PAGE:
Bariatric surgery, in which the gastrointestinal (GI) tract is surgically manipulated with the goal of decreasing caloric absorption and ultimately causing weight loss, is relevant to neuro-ophthalmologists for 2 reasons. First, it is a treatment option we may discuss with our patients who have weight-associated neuro-ophthalmic disorders, and, second, because neuro-ophthalmic symptoms and signs may result from the nutrient deficiencies that can accompany altered caloric absorption. A challenge in reviewing the relevant literature on bariatric surgery is that it spans numerous specialties including general surgery, obesity, endocrinology, nutrition, psychiatry, ophthalmology, neurology, and even neurosurgery. There is heterogeneity in the literature because bariatric surgery encompasses multiple distinct surgical procedures, and some of these are also used for nonbariatric indications. Another barrier is the relative rarity of the associated neuro-ophthalmic conditions, which makes both definitive epidemiological and treatment studies challenging.
BARIATRIC SURGERY—WHO GETS IT?
Guidelines for the management of obesity, most recently published by the American College of Cardiology, American Heart Association, and the Obesity Society, recommend consideration of bariatric surgery in patients who are motivated and who have not responded to behavioral weight loss treatment (with or without pharmacotherapy) based on body mass index (BMI = [weight in kilograms]/[height in meters]2) and the presence of weight-related comorbidities (1). The 2 categories warranting consideration are BMI ≥40 kg/m2 or BMI ≥35 kg/m2 with weight-related comorbidity.
What is considered to be comorbidity varies from study to study. The most widely referenced bariatric surgery outcome scale includes hypertension, cardiovascular disease, type 2 diabetes, sleep apnea, obesity/hyperventilation syndrome, osteoarthritis, and infertility as major comorbid conditions (2). In this scale, idiopathic intracranial hypertension (IIH), venous stasis, gastro-esophageal reflux disease, and urinary stress incontinence are considered to be minor comorbid conditions. A more recent scale, which also includes IIH, does not distinguish between major and minor comorbid conditions and is administered based on patient self-report (3). This scale incorporates severity of each comorbidity using an integer rating from 0 to 5, where 0 means no symptoms, 1 or 2 means symptoms, and 3 to 5 mean diagnosis with varying levels of treatment. Consequently, a person can have a rating of 2 for IIH by reporting headaches even if no other testing has been performed. How the severity of any comorbid conditions might impact surgical decision making is not yet clear.
Although classified as weight-related comorbidity in the bariatric surgery literature, IIH remains a relatively rare disease in this population. In a prospective evaluation of comorbidities (assessed by interview) in 226 candidates for gastric bypass surgery, only 1 (0.4%) reported a diagnosis of IIH, whereas 201 had psychosocial impairment, 173 had musculoskeletal disease, 106 had hypertension, and 50 had diabetes (3). Two studies have evaluated the prevalence of IIH in patients undergoing bariatric surgery evaluation using a protocol of nonmydriatic fundus photographic screening followed by full neuro-ophthalmic evaluation and appropriate clinical workup for those with photographic abnormalities. Krispel et al (4) reported 7 of 1,148 screened subjects (0.6%) had a history of IIH. Seventeen of 606 patients with interpretable fundus photographs (none with a history of IIH) had possible optic disc edema, and 4 of 11 had confirmed mild papilledema with normal vision on subsequent examination. Three patients had complete workup with lumbar puncture and opening pressures of 24, 25, and 32 cm H2O, respectively. The authors concluded that IIH was present in this population with a prevalence of 3 of 606 (0.5%), although this excluded 7 subjects with suspicious photographs who could not be completely followed up. In a similar study, Hamdallah et al (5) reported 4 of 1,084 screened subjects (0.4%) had a previous diagnosis of IIH. Sixteen of 532 subjects with interpretable photographs had possible optic disc edema, and 27 had other ophthalmic findings. 4/11 had Frisén Stage 1 disc edema on clinical examination, and IIH was subsequently diagnosed in 3 (further specifics not given). Of note, 2 patients photographed with a previous diagnosis of IIH did not have disc edema. Also, 2 of the patients newly diagnosed with IIH with papilledema were asymptomatic. This casts doubt on any conclusions that are drawn from studies based solely on a survey of symptoms and patient self-report.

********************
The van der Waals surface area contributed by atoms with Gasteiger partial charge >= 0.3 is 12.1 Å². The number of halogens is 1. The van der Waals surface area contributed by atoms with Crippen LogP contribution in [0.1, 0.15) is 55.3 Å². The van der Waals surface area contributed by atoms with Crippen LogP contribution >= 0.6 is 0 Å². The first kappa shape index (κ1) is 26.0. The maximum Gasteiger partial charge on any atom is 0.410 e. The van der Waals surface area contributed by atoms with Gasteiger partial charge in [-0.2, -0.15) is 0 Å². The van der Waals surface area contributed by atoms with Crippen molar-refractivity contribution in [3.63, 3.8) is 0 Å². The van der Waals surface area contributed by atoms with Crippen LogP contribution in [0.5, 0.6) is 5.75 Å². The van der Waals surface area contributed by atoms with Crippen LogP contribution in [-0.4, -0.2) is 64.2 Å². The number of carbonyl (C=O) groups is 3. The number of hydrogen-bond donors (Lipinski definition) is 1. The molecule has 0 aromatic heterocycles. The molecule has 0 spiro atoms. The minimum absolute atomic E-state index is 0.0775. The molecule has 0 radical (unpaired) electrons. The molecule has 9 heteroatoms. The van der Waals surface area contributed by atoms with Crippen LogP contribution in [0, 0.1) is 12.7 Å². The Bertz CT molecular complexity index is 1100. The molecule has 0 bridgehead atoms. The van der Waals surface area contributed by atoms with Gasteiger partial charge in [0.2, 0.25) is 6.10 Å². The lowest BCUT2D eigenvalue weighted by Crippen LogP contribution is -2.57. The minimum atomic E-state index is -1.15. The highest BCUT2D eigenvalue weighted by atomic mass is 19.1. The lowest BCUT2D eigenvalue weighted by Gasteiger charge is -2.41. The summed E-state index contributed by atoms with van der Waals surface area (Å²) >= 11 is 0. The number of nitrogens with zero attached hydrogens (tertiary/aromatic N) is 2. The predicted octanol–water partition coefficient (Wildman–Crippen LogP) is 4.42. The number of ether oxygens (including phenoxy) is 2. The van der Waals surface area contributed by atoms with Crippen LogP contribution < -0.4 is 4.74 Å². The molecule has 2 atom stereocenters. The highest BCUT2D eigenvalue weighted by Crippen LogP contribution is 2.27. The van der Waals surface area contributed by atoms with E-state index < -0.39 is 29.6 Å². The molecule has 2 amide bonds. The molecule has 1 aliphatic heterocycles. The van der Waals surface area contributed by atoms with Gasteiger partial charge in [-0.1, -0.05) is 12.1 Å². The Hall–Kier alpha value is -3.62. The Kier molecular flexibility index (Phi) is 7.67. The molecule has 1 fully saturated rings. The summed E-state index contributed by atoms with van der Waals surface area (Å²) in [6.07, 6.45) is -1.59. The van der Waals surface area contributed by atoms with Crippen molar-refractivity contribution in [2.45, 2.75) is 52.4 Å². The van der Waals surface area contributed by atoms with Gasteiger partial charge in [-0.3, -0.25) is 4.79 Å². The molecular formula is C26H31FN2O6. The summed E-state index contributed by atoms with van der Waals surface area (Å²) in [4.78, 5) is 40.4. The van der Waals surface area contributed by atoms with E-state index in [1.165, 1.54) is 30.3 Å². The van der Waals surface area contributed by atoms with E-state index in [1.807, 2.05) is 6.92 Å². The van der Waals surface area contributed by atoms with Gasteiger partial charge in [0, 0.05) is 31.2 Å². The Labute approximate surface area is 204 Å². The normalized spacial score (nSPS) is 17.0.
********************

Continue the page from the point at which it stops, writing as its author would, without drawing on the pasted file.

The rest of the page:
BARIATRIC SURGERY—WHAT IS BEING DONE?